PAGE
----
Abraham a Sancta Clara (1644-1709), Austrian divine, his lay name was Johann Ulrich Megerle.
In 1662 he joined the Catholic order of Discalced Augustinians, and assumed the religious name by which he is known. In this order he rose step by step until he became prior provincialis and definitor of his province.
Having early gained a great reputation for pulpit eloquence, he was appointed imperial court preacher at Vienna in 1669.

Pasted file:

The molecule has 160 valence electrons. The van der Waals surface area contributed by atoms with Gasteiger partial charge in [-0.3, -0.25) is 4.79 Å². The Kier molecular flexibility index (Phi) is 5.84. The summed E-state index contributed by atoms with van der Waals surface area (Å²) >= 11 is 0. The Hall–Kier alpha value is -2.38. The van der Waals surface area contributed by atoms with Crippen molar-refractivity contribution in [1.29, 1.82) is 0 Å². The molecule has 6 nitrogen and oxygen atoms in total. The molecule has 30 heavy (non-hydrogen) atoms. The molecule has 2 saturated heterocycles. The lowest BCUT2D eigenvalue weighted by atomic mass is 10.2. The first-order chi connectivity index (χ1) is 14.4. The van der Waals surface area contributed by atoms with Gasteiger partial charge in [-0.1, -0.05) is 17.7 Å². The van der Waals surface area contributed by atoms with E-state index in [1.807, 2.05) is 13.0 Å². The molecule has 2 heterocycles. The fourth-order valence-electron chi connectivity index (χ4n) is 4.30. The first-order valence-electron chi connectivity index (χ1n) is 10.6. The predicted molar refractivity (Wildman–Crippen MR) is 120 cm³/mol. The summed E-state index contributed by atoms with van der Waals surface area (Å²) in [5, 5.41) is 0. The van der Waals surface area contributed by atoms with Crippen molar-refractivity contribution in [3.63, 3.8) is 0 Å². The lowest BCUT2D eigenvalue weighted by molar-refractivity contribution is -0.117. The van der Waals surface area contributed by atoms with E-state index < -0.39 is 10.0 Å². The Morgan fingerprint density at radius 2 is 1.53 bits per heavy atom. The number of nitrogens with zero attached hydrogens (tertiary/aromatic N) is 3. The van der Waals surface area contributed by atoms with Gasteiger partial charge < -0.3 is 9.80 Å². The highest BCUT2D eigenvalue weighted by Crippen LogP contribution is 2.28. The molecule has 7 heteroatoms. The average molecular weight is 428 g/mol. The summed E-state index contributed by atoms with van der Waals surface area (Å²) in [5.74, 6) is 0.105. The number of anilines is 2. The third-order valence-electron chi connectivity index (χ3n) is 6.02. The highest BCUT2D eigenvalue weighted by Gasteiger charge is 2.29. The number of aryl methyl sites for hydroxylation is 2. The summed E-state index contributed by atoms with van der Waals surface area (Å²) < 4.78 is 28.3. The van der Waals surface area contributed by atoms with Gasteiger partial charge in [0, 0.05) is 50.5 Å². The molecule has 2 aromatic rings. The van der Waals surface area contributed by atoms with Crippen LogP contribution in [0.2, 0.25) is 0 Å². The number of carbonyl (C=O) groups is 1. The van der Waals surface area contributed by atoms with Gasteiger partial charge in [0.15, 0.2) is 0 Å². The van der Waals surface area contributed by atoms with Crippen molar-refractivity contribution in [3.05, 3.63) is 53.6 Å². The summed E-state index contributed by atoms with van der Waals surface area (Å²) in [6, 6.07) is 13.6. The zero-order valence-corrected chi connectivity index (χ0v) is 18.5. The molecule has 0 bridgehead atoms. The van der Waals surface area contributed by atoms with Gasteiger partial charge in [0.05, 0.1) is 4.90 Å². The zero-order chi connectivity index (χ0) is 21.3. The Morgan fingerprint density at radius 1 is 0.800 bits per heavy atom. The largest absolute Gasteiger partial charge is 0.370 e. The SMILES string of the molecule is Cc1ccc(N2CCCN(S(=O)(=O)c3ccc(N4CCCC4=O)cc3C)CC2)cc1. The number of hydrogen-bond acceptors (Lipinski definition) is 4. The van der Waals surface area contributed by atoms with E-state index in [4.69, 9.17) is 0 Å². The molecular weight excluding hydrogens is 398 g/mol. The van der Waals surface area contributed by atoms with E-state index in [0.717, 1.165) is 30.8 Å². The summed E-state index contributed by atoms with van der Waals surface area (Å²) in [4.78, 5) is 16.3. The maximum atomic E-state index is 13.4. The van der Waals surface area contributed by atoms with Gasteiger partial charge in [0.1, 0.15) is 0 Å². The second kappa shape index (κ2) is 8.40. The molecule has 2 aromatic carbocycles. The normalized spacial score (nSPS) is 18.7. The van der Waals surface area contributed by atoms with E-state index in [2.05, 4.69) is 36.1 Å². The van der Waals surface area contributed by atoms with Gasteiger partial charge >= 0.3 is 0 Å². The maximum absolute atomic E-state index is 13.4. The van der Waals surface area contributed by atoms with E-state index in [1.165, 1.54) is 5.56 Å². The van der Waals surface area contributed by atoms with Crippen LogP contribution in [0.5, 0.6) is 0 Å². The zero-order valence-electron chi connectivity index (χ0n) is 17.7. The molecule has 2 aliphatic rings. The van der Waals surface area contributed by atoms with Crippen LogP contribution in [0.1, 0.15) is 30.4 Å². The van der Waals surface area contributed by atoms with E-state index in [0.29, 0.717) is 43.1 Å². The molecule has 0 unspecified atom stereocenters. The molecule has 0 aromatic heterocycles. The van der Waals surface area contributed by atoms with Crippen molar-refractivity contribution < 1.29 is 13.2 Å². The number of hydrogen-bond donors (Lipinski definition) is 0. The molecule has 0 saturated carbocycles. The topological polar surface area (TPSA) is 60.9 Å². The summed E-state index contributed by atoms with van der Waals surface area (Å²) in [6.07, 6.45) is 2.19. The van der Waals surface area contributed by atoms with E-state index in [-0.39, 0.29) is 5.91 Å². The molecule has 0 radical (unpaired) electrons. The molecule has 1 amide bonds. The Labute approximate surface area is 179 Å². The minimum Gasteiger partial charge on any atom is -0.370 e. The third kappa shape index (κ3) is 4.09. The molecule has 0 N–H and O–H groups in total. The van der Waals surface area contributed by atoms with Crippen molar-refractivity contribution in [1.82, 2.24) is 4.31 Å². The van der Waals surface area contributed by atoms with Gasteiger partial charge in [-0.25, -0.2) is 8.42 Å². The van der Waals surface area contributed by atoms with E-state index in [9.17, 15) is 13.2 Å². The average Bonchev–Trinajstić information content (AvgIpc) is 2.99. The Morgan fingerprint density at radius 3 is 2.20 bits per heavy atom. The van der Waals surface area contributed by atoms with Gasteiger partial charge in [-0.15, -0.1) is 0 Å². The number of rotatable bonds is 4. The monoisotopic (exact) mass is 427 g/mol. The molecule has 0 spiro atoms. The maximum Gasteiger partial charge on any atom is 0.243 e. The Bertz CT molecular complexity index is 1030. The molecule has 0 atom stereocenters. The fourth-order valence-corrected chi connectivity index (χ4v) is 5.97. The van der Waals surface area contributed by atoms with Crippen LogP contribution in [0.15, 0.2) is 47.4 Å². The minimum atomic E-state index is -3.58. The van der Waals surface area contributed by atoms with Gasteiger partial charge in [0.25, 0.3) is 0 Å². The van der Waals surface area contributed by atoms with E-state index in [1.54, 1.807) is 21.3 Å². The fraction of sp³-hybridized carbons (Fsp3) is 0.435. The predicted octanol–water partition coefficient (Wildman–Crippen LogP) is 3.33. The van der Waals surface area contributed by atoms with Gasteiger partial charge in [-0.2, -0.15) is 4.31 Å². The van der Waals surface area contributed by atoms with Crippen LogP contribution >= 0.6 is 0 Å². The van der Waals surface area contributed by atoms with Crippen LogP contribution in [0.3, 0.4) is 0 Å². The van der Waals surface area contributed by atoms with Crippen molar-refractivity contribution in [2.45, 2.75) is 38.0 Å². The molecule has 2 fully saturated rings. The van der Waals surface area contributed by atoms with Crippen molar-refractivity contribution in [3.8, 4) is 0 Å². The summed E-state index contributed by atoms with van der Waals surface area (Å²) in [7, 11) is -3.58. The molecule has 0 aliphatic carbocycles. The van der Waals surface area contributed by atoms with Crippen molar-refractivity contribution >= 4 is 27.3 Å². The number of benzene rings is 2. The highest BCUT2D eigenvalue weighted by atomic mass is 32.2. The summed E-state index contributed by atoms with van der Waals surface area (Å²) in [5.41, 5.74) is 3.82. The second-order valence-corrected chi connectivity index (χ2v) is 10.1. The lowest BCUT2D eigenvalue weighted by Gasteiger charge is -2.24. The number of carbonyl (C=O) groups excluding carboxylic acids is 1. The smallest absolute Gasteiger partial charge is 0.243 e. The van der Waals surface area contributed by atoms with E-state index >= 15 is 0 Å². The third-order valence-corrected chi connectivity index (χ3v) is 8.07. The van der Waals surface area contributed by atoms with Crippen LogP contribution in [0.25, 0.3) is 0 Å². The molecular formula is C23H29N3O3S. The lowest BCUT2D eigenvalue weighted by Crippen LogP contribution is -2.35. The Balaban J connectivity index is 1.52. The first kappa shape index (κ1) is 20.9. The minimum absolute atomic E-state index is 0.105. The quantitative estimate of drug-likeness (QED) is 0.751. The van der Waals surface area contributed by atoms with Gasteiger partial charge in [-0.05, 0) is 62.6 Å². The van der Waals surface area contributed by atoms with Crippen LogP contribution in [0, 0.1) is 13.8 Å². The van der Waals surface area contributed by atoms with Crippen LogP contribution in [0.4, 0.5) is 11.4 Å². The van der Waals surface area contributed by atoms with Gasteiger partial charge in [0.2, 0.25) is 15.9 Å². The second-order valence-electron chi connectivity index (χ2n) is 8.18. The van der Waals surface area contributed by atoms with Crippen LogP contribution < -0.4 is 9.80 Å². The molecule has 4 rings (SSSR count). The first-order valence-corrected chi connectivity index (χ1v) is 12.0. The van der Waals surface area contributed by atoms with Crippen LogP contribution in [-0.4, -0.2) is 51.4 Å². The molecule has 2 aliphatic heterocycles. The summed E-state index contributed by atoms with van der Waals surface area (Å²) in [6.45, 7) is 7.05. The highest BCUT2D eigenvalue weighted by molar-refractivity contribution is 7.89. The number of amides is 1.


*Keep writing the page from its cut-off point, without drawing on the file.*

The people flocked to hear Abraham a Sancta Clara, attracted by the force and homeliness of his language, the grotesqueness of his humour, and the impartial severity with which he lashed the follies of all classes of society and of the court in particular. In general he spoke as a man of the people, the predominating quality of his style being an overflowing and often coarse wit. There are, however, many passages in his sermons in which he rises to loftier thought and uses more dignified language. In his published writings he displayed much the same qualities as in the pulpit. Perhaps the most favorable specimen of his style is his didactic novel entitled Judas der Erzschelm. His works have been several times reproduced in whole or in part, though with many spurious interpolations: Der alte Hafen scheppert – 1672, Österreichisches Deo Gratias – 1688, Wunderlicher Traum von einem großen Narren-Nest – 1703.